Meeting with the republic’s Islamic clergy, Chechen President Aslan Maskhadov sought the support of the clergy in his fight against rogue field commanders. Saying there should be no armed units in Chechnya other than the state agencies formed on the basis of the Constitution, Maskhadov accused "certain individuals" of trying to create their own armies and thereby doing "enormous harm" to the republic. The clergy passed a resolution approving the president’s decision to build an Islamic state and condemned the organizers of "meetings and assemblies undermining the stability of the state." (NTV, February 28)
Maskhadov first tried to bring rogue field commanders to heel when, last year, he issued a decree ordering the disbanding of all armed detachments that had not become part of the Chechen armed forces. This decree has not been implemented. Last month, a new attempt was made to rein in the mavericks: On February 25, a law came into effect that banned unauthorized carrying of automatic weapons. (See the Monitor, February 26)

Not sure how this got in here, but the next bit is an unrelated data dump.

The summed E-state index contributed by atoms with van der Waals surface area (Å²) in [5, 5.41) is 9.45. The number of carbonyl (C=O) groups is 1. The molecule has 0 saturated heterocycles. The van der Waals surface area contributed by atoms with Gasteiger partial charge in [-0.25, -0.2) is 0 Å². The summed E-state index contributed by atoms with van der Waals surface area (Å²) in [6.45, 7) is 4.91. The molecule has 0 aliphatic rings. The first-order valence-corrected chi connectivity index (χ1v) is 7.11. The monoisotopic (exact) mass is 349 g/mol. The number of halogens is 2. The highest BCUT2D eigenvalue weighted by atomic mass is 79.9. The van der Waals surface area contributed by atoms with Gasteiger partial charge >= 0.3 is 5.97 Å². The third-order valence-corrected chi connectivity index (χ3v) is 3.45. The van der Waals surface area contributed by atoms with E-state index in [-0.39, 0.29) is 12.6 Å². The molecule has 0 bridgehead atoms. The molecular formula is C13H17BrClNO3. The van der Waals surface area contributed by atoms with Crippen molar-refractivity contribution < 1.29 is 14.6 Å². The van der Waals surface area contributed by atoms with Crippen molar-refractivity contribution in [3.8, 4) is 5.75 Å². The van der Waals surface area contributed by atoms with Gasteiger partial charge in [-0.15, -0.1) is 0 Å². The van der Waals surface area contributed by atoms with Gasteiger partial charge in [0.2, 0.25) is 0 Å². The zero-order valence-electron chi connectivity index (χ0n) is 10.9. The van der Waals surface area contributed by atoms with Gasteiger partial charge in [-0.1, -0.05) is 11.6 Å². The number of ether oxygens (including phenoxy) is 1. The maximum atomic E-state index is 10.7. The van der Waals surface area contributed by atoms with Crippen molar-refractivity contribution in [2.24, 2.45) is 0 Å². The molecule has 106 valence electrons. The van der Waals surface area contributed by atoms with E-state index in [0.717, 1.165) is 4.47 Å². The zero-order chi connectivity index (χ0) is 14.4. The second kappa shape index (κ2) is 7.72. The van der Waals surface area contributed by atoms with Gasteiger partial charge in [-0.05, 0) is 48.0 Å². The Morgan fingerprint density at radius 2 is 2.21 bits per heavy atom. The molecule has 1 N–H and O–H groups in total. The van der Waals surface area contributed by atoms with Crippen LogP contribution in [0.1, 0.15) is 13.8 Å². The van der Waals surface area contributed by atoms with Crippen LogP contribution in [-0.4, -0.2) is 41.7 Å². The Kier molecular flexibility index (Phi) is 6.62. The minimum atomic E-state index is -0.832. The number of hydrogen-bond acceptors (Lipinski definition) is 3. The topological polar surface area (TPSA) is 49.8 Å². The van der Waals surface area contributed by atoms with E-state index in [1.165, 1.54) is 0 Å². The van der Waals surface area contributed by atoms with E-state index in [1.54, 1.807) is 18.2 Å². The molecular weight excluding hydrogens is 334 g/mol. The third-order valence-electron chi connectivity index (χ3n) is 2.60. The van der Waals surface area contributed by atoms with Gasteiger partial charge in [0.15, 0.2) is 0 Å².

Maskhadov’s main target is field commander Salman Raduev, son-in-law of the late Djohar Dudaev who leads the "Army of General Dudaev." Raduev is not simply a harsh critic of Maskhadov. He regularly issues a stream of sensational statements that undermine Grozny’s image. (He claimed, for example, responsibility for the recent assassination attempt against Georgian President Eduard Shevardnadze.) The fact that Maskhadov succeeded in getting the clergy to support his decree banning unsanctioned meetings, demonstrations and strikes is evidence of this. Virtually all such actions are organized by Raduev’s supporters.
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